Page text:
Enclosed I send you two statements concerning your dealings with the Berlin women. It is too bad of Dr Bäumer to misrepresent you in that way and too bad for the four women <who> signed the circular -- in which they mentioned Dr Bäumer [two illegible words] being civil to you as a strange contradiction to their proposal of boycotting their own countrywomen because they took part in the Congress, -- that they could not reach you for a <courtesy> statement.
I wonder [whether] you would not care for the dignity of our cause and to defend the attacked pacifists -- to make a statement why you didn't speak of the Congress.
I understood, they had told you they had already several reports on the Congress and begged you therefore -- and not because they didn't care for you as president and envoy of the Congress -- to speak on some other subject. While in their statement they say that you proved full "[illegible] of their attitude toward the congress [page 4] by avoiding to broach the subject. It is a shame, and not the only sin of Dr Bäumer.
I have heard that amongst themselves they begin to [realize] how silly they were in boycotting the congress and I am sure: if they [knew?] about our reception with the old lady they would feel more than uneasy. Her full consideration for the value of that action, etc. is so contradictory from to their conventional conception of patriotism.
If you would send a statement to headquarters we could use it at the right places so that [they] would end the bitter accusations without making more trouble.
We dropped the question of a European delegation going to America, as there is so much possibility and so much work here, but should our hopes fail and should we not reach action very soon, then we may be obliged to try our luck on the other side of the ocean. Why, oh why did Wilson not act, as it was his <opportunity?> There would be much to tell you, dear Miss Addams, but one feels under to be under the eyes of an invisible censor.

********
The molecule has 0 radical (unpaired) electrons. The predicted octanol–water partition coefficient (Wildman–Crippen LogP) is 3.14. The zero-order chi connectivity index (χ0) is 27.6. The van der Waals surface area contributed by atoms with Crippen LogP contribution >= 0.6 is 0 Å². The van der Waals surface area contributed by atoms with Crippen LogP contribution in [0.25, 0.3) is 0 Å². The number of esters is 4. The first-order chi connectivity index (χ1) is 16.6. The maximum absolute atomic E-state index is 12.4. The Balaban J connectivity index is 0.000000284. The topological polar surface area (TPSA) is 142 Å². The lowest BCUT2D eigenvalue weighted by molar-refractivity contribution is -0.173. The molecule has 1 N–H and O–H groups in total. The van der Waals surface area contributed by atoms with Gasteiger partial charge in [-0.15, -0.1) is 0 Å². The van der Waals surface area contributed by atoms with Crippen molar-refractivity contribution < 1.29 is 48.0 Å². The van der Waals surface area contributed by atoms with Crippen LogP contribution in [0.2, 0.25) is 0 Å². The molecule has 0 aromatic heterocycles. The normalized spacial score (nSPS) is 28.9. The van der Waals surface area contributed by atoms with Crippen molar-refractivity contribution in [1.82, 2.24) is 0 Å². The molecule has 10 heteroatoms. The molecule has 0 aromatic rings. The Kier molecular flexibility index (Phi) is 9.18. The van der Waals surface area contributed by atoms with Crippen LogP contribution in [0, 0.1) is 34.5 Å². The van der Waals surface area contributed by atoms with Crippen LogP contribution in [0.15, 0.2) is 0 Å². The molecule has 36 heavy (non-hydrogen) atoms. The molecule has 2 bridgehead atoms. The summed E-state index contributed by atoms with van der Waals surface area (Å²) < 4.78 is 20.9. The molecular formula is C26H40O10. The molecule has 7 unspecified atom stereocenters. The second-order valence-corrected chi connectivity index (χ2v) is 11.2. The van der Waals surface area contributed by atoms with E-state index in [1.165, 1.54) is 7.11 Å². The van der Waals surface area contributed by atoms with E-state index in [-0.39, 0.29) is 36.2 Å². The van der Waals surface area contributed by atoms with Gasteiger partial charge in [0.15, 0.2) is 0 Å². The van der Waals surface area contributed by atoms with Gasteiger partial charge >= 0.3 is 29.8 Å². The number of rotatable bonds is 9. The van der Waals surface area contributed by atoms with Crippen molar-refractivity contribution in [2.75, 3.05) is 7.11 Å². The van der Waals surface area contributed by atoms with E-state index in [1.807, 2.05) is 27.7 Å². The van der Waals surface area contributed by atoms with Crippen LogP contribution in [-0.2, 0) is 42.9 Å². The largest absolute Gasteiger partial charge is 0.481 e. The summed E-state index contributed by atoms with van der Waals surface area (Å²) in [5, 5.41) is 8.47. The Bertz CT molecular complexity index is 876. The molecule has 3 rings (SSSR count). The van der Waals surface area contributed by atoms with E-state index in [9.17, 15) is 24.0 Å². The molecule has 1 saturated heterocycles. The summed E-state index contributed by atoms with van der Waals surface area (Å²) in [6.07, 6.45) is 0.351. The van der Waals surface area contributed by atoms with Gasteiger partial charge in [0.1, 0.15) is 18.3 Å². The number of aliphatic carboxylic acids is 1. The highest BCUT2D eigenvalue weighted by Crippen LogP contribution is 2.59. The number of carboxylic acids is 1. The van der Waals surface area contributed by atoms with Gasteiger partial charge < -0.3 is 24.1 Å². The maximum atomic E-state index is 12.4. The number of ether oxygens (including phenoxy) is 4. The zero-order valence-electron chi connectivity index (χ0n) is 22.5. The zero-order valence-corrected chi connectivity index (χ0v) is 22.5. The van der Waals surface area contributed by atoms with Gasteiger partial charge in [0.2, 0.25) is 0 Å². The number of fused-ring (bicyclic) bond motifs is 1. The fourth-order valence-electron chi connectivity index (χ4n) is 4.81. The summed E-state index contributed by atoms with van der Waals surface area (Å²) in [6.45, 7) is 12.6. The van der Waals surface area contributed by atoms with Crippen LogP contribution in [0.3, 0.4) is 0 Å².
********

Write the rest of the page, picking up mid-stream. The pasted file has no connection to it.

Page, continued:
Miss Balch -- who has endeared herself to all of us, but surely to none more than to me -- will have told you about the pleasures and troubles, the joys and sorrows of our common [trips?]. A great deal of trouble is caused by the fact, that we hardly know any other way of financing our travels, than -- by paying them ourselves. As this is a very poor basis of operating for such a big thing as we are trying to achieve now, I wonder [whether] an urgent appeal to some generous friends would not have the desired effect. Money quickly cabled would enable [page 5] us to do lots of necessary things which are neglected only because of lack of funds.
Enclosed we send you a copy of that written report, which on request of the most important man -- Miss Balch will tell you his name -- we had now to make for his support. He is going to discuss it with the cabinet. It seemed to us necessary to give the sums material to all the Neutral Governments in question.
We think it may be presented also to Wilson. I met [Siegmund-Schultze] & other friends of yours.
I hope you agreed with Mrs Catt in the question of the Congress. Our new [organization] must and only that can make it properly. Our Suffr. All. must follow it with a strictly Suffrage business meeting. [page 6] It is so strange not to hear anything from America. No sign of life from anyone since the Congress.
Hoping always to hear at last from you, dear Miss Addams, I am